Quantum Technology, Intellectual Property and Fair Competition

This Project examines the need for quantum-specific innovation policy mechanisms. In laypersons terms: are the intellectual property (IP), fair competition and antitrust systems functioning well in the US, EU, and Asia, or do we need incremental reforms and clarifications for quantum and hybrids, classical data and quantum information, as they are entering the global markets? In case we need changes to the system, would these apply to the entire exotic family of QT, or just to computing, sensing, or networking (e.g., the future quantum internet) using a differentiated approach? And what are the effects and tradeoffs of the US government connecting IP policies to national security and economic safety strategies, to prevent IP theft while advancing American technological leadership – are these measures effective or counterproductive? What is the nature of the pendulum swing between freedom to operate & innovate, and fair access & risk control? Should safeguarding, engaging, and advancing (SEA) QT, society, and humankind be better balanced? Who are key actors in this ongoing balancing act?

Does quantum driven innovation in industries such as Healthcare, Energy, Defense, Finance, Cleantech, Logistics, and Entertainment require bespoke IP regimes working in concert with antitrust laws? How can one ensure equitable social outcomes while incentivizing technology transfer and sustainable innovation in quantum software algorithms and hardware structures, such as truly parallel, general-purpose quantum exascale supercomputing paradigms?

IP portfolio strategies in quantum computing potentially lead to IP protection in perpetuity. Analytically, one might conclude that the ensuing IP overprotection in the field of quantum computing may lead to barriers for quantum-startups, and to unwanted concentrations of market power for first movers, being a handful of universities and large corporations.

Perhaps counter-intuitively, recent empirical studies found that there appear to be no such overprotection problems in the actual quantum computing field, as more and more quantum patent information is already entering the public domain, moving us towards an expanding quantum computing information commons. And who wouldn’t want a rich public domain, fostering open innovation?

But that’s not the whole story, as trade secrets as part of IP portfolio strategies utilizing the whole rainbow of IP rights, complicate things – as these colors, these rights overlap and interrelate. Developments taking place in secrecy, either by trade secrets or state secrets, remains an unexplored dimension of our empirical approach, as information about these innovations is not represented by our dataset, and thus cannot be observed, replicated or generalized. What’s more, the absence of overprotection might be a function of the early stage of the quantum computing field.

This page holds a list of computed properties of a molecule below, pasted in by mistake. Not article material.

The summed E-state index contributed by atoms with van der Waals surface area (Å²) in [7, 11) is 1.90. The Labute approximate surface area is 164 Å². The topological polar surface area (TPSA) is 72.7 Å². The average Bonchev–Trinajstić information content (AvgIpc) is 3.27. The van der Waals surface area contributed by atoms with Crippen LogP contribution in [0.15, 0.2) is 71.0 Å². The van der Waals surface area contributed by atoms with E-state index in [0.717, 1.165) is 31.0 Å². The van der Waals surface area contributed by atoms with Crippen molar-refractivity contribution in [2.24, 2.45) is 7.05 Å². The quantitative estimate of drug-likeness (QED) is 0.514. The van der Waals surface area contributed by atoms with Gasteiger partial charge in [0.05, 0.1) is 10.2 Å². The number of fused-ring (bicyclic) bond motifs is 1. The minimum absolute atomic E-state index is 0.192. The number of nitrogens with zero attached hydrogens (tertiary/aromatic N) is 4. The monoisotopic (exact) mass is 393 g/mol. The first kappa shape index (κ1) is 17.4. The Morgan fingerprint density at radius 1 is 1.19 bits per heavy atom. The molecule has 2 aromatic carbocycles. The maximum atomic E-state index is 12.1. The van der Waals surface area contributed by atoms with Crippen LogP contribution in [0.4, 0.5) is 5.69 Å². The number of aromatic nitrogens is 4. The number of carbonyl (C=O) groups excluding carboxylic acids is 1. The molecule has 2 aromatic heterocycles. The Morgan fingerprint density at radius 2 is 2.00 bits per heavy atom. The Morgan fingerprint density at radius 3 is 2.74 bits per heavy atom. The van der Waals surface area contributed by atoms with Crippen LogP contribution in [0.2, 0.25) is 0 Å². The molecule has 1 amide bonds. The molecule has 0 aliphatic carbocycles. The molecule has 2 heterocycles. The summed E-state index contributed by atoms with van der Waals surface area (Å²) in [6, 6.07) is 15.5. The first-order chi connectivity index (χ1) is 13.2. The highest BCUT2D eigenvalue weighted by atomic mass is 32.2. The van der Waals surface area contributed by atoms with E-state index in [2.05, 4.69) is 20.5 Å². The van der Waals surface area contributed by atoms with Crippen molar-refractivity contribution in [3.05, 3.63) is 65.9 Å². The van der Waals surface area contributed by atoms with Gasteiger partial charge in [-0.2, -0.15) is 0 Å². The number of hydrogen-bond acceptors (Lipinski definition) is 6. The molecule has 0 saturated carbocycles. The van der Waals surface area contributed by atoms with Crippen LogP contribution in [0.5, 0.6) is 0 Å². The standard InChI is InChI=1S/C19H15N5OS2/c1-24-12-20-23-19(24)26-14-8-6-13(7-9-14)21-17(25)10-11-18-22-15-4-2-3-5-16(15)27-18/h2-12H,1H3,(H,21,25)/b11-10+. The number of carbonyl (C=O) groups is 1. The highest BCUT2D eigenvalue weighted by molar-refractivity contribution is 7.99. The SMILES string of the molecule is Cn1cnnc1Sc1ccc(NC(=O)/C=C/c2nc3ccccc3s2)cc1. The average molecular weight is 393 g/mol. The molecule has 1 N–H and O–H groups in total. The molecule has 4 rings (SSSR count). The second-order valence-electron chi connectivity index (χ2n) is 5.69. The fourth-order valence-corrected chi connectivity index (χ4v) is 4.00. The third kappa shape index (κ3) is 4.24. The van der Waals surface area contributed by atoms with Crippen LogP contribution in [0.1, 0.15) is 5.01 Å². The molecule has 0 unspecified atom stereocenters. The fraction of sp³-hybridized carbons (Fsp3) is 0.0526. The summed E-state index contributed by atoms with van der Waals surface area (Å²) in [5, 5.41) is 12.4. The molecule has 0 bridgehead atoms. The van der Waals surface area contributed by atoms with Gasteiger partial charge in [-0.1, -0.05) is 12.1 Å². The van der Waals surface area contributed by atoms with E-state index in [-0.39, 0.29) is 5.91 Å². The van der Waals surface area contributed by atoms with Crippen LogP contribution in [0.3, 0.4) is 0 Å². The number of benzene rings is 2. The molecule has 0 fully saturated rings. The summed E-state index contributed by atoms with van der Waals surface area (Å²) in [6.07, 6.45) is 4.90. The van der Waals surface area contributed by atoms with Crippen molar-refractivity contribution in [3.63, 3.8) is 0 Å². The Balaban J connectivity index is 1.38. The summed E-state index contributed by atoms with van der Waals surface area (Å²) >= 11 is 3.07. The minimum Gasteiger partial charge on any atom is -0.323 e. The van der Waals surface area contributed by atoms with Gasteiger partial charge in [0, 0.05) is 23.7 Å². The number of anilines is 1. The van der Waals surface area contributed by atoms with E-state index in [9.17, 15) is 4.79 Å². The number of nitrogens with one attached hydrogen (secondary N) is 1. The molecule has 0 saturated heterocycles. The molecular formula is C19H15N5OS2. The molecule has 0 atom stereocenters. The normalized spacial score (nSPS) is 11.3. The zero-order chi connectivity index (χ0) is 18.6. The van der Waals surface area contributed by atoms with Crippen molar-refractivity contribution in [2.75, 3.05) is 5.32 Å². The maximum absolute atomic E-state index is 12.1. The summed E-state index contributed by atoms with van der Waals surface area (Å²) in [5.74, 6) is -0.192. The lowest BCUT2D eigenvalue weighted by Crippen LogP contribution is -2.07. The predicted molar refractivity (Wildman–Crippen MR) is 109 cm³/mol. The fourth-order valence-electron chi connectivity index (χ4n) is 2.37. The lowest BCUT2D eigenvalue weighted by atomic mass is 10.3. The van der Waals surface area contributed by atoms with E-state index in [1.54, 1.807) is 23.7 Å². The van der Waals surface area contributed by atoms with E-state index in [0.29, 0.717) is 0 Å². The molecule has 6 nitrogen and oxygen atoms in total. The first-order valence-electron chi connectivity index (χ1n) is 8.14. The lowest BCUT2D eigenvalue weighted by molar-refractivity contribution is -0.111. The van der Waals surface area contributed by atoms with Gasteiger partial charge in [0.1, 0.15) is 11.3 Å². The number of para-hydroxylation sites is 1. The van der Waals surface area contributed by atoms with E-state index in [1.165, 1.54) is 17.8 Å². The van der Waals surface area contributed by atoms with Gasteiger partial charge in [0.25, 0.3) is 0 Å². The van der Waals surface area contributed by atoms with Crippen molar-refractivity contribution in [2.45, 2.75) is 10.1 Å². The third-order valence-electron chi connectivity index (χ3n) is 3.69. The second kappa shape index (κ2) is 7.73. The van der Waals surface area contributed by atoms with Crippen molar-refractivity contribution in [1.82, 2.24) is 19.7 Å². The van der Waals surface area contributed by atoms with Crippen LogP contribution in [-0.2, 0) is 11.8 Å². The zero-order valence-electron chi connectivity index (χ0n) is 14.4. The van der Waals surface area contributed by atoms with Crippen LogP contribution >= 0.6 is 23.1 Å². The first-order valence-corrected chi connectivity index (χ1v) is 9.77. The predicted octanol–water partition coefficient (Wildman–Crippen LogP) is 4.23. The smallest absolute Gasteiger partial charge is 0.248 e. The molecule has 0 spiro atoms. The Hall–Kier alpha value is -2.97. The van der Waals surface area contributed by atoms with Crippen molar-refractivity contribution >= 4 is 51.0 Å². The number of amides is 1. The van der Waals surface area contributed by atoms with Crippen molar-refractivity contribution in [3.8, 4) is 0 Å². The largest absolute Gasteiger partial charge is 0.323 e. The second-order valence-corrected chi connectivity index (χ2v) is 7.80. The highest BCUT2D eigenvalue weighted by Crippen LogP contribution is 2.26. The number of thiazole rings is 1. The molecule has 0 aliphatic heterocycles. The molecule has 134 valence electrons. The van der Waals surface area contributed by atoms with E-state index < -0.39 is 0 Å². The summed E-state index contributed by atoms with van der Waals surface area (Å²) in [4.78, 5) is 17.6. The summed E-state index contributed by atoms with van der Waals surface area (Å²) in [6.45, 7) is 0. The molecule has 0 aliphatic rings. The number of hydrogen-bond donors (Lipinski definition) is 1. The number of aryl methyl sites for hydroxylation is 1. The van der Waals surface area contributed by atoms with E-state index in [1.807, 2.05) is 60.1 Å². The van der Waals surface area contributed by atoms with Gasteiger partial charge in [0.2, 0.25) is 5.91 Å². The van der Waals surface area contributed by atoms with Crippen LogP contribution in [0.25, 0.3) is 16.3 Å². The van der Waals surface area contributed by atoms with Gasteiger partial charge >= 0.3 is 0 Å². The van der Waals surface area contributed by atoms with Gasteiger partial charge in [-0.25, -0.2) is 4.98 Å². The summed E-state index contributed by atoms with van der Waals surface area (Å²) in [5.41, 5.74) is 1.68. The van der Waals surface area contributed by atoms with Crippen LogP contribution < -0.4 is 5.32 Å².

IP law cannot incentivize creation, prevent market failure, free riding, IP theft, and fix winner-takes-all effects all at the same time. Here, antitrust law should work together with IP in concert. And what about the role of national and international IP in the bigger geopolitical picture? Governments, research institutions, and the markets should prepare new regulatory and IP strategies that encourage fair competition and incentivize sustainable innovation. Such strategies come with trade-offs and have to strike the right balance between competing priorities: quantum IP rights should incentivize innovation, facilitate rapid technology transfer, information sharing, national security and economic safety policy objectives, and a thriving global quantum ecosystem. While safeguarding fundamental rights and freedoms such as data privacy, authentication, identification, freedom of speech and thought, and reinforcing democratic values.

This Stanford Center for Responsible Quantum Technology research Project intends to deliver theoretical and empirical cross-disciplinary academic scholarship on understanding the governance, regulatory, political, and intellectual property policy challenges in light of Quantum Technology and AI, including technological synergies.